Day 9, Friday, Aug. 21, 1998:

Weather cloudy, scattered showers, clearing by noon.At 7:00 a.m. I met Dr. Sandor Harmath at his apartment and we drove the M-1 Highway at 140 km/hr (85 mph) with plenty of cars passing us. This is an excellent highway but there is a very high toll of $8.00 at the newly-constructed western 40 kilometers in Hungary. We drove to the village Furth-an-der-Triesting in Lower Austria. The travel time was 3-1/2 hours. We had a quick lunch of wurst platter with vegetables, beans and French fries washed down with the excellent local bier. The priest, a Pole, allowed us to look at the old marriage records (1740-1750) but again unfortunately we did not find the marriage of Johannes Carolus Griesbacher to Eva Maria Pantzenpeck as we had hoped. We then drove to nearby Pottenstein and phoned Mr. Leo Wirtner, a local historian and genealogical correspondent of mine whom I had not yet met. We were cordially invited to his house at 1 Einsiedler Weg and there we discussed my lost ancestor problems. He said that possibly Eva Maria might have been born in Rohr, that he would look at the records and write to me of his findings. We then drove to Vienna to visit Lazslo Kovi, another researcher and correspondent of mine and of Dr. Harmath's, whom I had not yet met, but unfortunately he was not at home. It took us only 2 hours to drive to Budapest and after I drove Dr. Harmath to his apartment where his wife awaited him, I had a nice supper at the Hotel Art consisting of wine, duck, parsley potatoes, red kraut, and coffee followed by sour cherries on vanilla ice cream.

Day 10, Saturday, Aug. 22, 1998:

Weather cloudy, steady rain, clearing in afternoon.  I took a 3-hour tour of Budapest on Ibusz Bus Tours, the highlights of which were the Danube River, Parliament Building, Margaret Bridge, Chain Bridge, The Royal Castle on the Buda side, Fisherman's Bastion, Matthias Church, The Citadel on top of Gellert Hill with its beautiful views overlooking the city, Heroes Square, The Opera and St. Stephen's Basilica. I then walked around the city for a couple of hours taking plenty of photographs and had supper at the sidewalk Bistro Jardin at the new and very posh Hotel Kempinski. It included
Riesling wine, mixed salad, rabbit in paprika sauce, Esterhazy Tort and coffee. It was expensive but excellent. Then I went to a concert at the beautiful Duna Palota (Danube Palace) where an excellent orchestra played Liszt, Brahms, Strauss, Lehar, Bartok and Berlioz ending with the popular Radetzky March where the audience claps on cue with the music. The taxi driver who drove me the 2 km back to the Hotel Art wanted $25 but I was outraged and gave him $10 which he was apparently happy to get.

Day 11, Sunday, Aug. 23, 1998:

Weather cloudy, clearing in afternoon, 80 degrees F. I drove to Varoslod in Veszprem County by way of the Pannonhalma Monastery where I got some good photos. In Varoslod I visited Dr. Michael Roth, a correspondent of mine for 15 years whom I had not yet met. We had a bottle of good white wine and lots of good German conversation which I needed to improve my language skills. Michael has written two books about the village Varoslod. The first is a history of this German settlement which is very interesting to me because many of my ancestors lived there. The second is an 800-page as yet unpublished, computerized list in alphabetical order containing all of the baptisms and deaths of the original German settlers of Varoslod including findings from the earlier books at Kislod, Veszprem City and the Spessart villages in Germany where many of the settlers came from. Michael has accomplished a great deal of important work concerning the history and genealogy of Varoslod and has established a partnership between Varoslod and Wiesthal-Krommenthal in Bavaria, Germany where many of the surnames are still the same as those of Varoslod. The people of both villages have visited each other with singing and dancing groups and have celebrated their relationships together. Michael is a retired chemist who lives in Germany but spends a lot of time running his ceramics factory in Varoslod. He gave me a tour of the facilities showing me the processes from forming the raw clay, drying, baking in electric ovens, hand painting and glazing. He produces beautiful hand-painted dishes and various other pottery. We also toured the archaeological dig ongoing at St. Michael's Roman Catholic church. It is the most important archaeological site in Hungary and the excavated foundations and floors of the former Cartesian Monastery are over 600 years old. When the German people settled here in the early to mid 18th century they used the stone blocks from the ruined Cartesian Monastery to build their new Catholic church. At 5 o'clock I left Varoslod and drove 2 hours back to Budapest and took an evening stroll along the Danube River for some photographs. There was a bazaar with hundreds of small white tent stalls displaying all kinds of merchandise for sale and thousands of people strolling along the sidewalks and streets closed to traffic. There were many sidewalk cafes and many groups of musicians playing along the way. The bridges, Royal Castle, hotels and other buildings are lighted at night and graceful tour boats glide along the Danube River for a spectacular scene. At a sidewalk bistro I had tender veal goulash Bakony style and wine while I watched the people strolling by with strains of Gypsy music in the background.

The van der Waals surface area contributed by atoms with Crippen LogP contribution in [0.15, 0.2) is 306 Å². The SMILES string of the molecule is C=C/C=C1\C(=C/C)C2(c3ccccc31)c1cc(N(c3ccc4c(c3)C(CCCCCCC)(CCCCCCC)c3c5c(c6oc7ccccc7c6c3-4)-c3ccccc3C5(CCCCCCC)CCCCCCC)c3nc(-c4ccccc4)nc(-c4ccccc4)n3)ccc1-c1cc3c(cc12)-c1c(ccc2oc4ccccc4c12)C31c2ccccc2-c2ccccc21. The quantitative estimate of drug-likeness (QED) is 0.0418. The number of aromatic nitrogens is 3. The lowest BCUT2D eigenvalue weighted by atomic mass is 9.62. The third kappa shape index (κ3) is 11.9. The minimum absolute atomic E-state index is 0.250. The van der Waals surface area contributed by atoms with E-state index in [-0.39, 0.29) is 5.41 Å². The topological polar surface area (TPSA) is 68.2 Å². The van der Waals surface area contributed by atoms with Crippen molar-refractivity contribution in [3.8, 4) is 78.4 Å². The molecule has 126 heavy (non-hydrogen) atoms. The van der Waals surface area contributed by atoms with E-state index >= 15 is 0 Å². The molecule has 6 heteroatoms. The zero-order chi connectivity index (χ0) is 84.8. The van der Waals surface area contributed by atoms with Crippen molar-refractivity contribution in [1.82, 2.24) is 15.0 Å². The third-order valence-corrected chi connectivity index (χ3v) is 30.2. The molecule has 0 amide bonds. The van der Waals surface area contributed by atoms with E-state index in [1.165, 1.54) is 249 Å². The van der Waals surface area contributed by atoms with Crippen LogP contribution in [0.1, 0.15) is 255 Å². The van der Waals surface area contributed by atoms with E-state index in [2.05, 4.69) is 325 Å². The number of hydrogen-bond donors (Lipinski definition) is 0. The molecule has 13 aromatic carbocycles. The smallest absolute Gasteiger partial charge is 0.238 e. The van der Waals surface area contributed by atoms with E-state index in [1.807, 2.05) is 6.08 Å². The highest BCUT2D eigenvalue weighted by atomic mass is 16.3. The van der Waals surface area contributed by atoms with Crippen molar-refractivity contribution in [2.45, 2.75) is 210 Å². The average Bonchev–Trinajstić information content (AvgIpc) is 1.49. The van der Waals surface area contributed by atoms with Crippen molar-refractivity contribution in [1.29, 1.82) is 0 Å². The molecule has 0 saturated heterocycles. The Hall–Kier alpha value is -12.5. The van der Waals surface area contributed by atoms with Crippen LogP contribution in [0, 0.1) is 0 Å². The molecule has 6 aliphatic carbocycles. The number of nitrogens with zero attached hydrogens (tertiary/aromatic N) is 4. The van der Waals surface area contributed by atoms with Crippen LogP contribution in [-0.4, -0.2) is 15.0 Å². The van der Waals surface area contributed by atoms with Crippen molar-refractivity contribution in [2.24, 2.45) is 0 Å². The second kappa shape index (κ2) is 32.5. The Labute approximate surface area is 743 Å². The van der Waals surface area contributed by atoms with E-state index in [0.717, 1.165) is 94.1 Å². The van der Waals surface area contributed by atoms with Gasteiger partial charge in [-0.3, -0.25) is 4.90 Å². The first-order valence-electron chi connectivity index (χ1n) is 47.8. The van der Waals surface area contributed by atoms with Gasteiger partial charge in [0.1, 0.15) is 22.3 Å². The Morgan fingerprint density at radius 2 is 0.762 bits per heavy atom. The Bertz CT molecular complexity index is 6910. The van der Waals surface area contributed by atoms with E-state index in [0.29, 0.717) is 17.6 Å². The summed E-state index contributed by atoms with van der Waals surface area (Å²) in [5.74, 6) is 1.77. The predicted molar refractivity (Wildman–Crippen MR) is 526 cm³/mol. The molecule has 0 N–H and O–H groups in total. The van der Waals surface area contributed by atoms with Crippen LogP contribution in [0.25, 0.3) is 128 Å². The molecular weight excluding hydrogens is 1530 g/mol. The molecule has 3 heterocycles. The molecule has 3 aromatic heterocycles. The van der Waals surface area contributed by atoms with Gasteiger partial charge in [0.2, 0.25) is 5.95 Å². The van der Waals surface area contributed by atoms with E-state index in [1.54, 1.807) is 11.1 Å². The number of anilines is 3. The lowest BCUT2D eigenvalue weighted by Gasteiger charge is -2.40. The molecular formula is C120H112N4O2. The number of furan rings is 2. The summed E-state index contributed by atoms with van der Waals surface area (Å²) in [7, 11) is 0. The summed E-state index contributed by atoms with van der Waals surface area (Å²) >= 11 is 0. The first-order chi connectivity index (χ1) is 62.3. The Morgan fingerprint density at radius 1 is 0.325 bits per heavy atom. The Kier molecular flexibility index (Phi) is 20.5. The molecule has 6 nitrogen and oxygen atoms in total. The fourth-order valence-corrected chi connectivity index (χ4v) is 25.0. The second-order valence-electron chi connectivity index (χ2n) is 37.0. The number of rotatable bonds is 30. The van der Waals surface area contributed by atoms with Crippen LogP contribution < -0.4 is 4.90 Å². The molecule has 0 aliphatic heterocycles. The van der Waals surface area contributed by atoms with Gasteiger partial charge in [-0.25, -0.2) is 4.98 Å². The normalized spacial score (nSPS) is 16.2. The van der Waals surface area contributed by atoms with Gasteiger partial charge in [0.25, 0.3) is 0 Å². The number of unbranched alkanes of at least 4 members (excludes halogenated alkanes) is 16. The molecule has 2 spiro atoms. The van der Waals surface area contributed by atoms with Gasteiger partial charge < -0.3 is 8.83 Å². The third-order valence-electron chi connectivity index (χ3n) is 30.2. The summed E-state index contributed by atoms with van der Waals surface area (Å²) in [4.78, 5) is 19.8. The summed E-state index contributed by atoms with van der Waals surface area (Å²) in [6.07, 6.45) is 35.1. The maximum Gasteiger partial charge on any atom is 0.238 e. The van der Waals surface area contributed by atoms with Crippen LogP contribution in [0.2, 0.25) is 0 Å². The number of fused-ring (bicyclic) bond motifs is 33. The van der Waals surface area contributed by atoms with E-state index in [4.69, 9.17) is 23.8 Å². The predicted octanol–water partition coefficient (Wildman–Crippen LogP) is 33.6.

Day 12, Monday, Aug. 24, 1998:

Weather clear, 75 degrees F. Checked out of Hotel Art and drove to Budapest Airport to turn in rented car which I had driven a total of 2,530 km or about 1,500 miles. My flight to Paris took off almost an hour late so I had to scramble in Paris to make the connecting flight. They had to hold the airplane for me, and for my stressful troubles Air France put on First Class. It was a great trip home and I got my money's worth with champagne, hors d'oeuvres single-malt scotch, salad, a lamb chop, a great Bordeaux wine, plenty of room to spread out, a personal TV screen and instantaneous service from the flight attendants. Somewhere over the North Atlantic Ocean I began to think about my next journey to Austria which will be better planned to utilize the records at the Eisenstadt archives and to make appointments with local parish priests.

End Of Trip Report.

Original publication in the THE BURGENLAND BUNCH NEWS -No. 44A, September 30, 1998 © 2003-2012 Donauschwaben Villages Helping Hands, a Nonprofit Corporation
Last Updated: 24 Feb 2012